Narbona could not have known that "The Army of the West", in the midst of the longest march in American military history, was merely the vanguard of an inexorable tide fueled by a self-righteous ideology now known as "Manifest Destiny". For 20 years the Navajo, elusive lords of a huge swath of mountainous desert and pasturelands, would ferociously resist the flood of soldiers and settlers who wished to change their ancient way of life - or destroy them.
©2006 Hampton Sides; (P)2006 Books on Tape
"An excellent addition to collections on western history." (Booklist)
"[Sides] eloquently paints the landscape and history of the 19th-century Southwest." (Publishers Weekly)
This had to be one of the best I've ever had. The story of Kit Carson is unbelievable it's men like him who helped shape America for the good and the bad. If you like history this book will definitely open your eyes to a lot of things that were never taught in school but things that you wish they would of have taught us. The narrator was on the money he was perfect for the book and if you like American history and a true story this is definitely the book you want you won't be disappointed
This is a wonderful book, wonderfully narrated. The book tells the story of the US war with Mexico to acquire what is now the southwestern part of the country. It is not, I believe, well known. At least, it wasn't to me. The story of the US Army's dealings with the Indian tribes in the area, particularly the Navajo, is also told. Much of the book deals with Kit Carson, who, I discover, was a huge figure in achieving our manifest destiny, along with President Polk and Senator Benton. Carson is one of the most fascinating figures in American history. News to me.
Wow! I wish more nonfiction books were written like this. Using a storyteller's narrative, the author manages to be factual, balanced and entertaining.
i live in taos and so this book hits home. i think it has a balanced approach to kit carson. very good listen. the only problem i had was with some of the readers pronunciations of spanish words like rio grande and basque.
A fabulous book about Kit Carson and the development of the southwest. The reader was great as well as a very well told story. I heard Hampton Sides speak in Santa Fe after listening to the book and he told of the tremendous amount of research that he did. If you like history and the Southwest, this is a must read.
While difficult to feel pride in this chapter of our American heritage, this book carries you through the historic period guided by the US policy of manifest destiny. The central character is Kit Carson, who embodies the phrase 'a legend in his own time.' If ever there was a man of skill, integrity, honor and fortune, it is he. Carson was a man who defined good in an era when the US imposed its will on Native Americans. The book does not make Kit Carson infallible, but it does provide a sound, timeless role model.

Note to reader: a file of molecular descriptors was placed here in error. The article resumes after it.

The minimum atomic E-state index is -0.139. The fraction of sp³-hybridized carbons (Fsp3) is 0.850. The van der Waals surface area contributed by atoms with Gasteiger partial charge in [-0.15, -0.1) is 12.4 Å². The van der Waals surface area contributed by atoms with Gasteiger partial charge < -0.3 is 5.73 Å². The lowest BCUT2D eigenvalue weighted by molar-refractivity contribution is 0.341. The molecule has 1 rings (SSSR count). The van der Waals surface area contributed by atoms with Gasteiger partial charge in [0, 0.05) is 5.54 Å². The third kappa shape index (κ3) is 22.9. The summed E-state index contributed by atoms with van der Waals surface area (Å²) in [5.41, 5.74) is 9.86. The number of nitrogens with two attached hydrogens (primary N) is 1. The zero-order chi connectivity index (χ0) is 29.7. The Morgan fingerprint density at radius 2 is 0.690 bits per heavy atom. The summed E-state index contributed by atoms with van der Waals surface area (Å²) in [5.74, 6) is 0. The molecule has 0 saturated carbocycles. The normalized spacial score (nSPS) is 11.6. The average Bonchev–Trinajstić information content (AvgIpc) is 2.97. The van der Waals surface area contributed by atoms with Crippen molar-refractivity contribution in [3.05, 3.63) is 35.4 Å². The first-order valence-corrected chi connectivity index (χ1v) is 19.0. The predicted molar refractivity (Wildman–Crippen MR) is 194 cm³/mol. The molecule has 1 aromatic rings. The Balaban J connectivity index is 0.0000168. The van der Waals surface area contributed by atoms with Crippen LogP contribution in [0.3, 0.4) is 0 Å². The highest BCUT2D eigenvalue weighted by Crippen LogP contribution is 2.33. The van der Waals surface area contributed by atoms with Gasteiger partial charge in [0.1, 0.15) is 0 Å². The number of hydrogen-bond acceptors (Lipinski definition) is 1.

There are also many others on all sides of the conflicts, who portray the best and worst of the human character.
Twenty hours is a long story, but I found myself antsy to carve time to keep 'turning the pages.'
I listened to this title while driving across the traditional homeland of the Navajo, which in some ways made the words more alive than they would be if listened to elsewhere, but even allowing for the dual enchantment of the land combined with the words, Blood and Thunder is a masterpiece. I've subsequently listened to the entire book again, and it was as good as the first time.
Mr. Sides has an astounding talent for taking otherwise dry historical accounts and making them into well paced reads for the non-historian.
To some extent, the precis on this book is deceptive, in that Narbona is not the core character. It would be much more true to say that Kit Carson is central to this book, as it largely follows his post-trapping career in the American southwest, and ends just after his death.
One thing which does come through clearly here is how much complete failure to comprehend cultural differences, ignorant bigotry, and narrow-minded military mindsets on the Mexican, Indian, and American parts combined to contribute to numerous needless atrocities by all sides shaped the character of the Southwest. Happily, many figures of the time (Carson, Kearney, Narbona) come out as clear of all of these factors. Unfortunately many others (Chivington, Carlton, Manualito) come through as clear contributors.
All together, this book came out as a very balanced characterization of a difficult time in American history.
The presentation is clear and the pacing is good. Mr. Leslie does a reasonable job of contributing accent to quotations to characterize them as distinct from narrative text.
Truly enjoyed the book. Provided a unique and entertaining view of history not covered during my "school" days. Made for a good listen, my Mom liked it to.
This is a terrific audiobook. The narrator held my interest the entire time, and I liked his voice, which fit in very well with this tale of the West. I also enjoyed learning many details about the life of Kit Carson, and how men like Carson and Fremont lived on the frontier. The battle scenes were excellently described, and it was a very exciting listen. I would highly recommend it to those who like history books.
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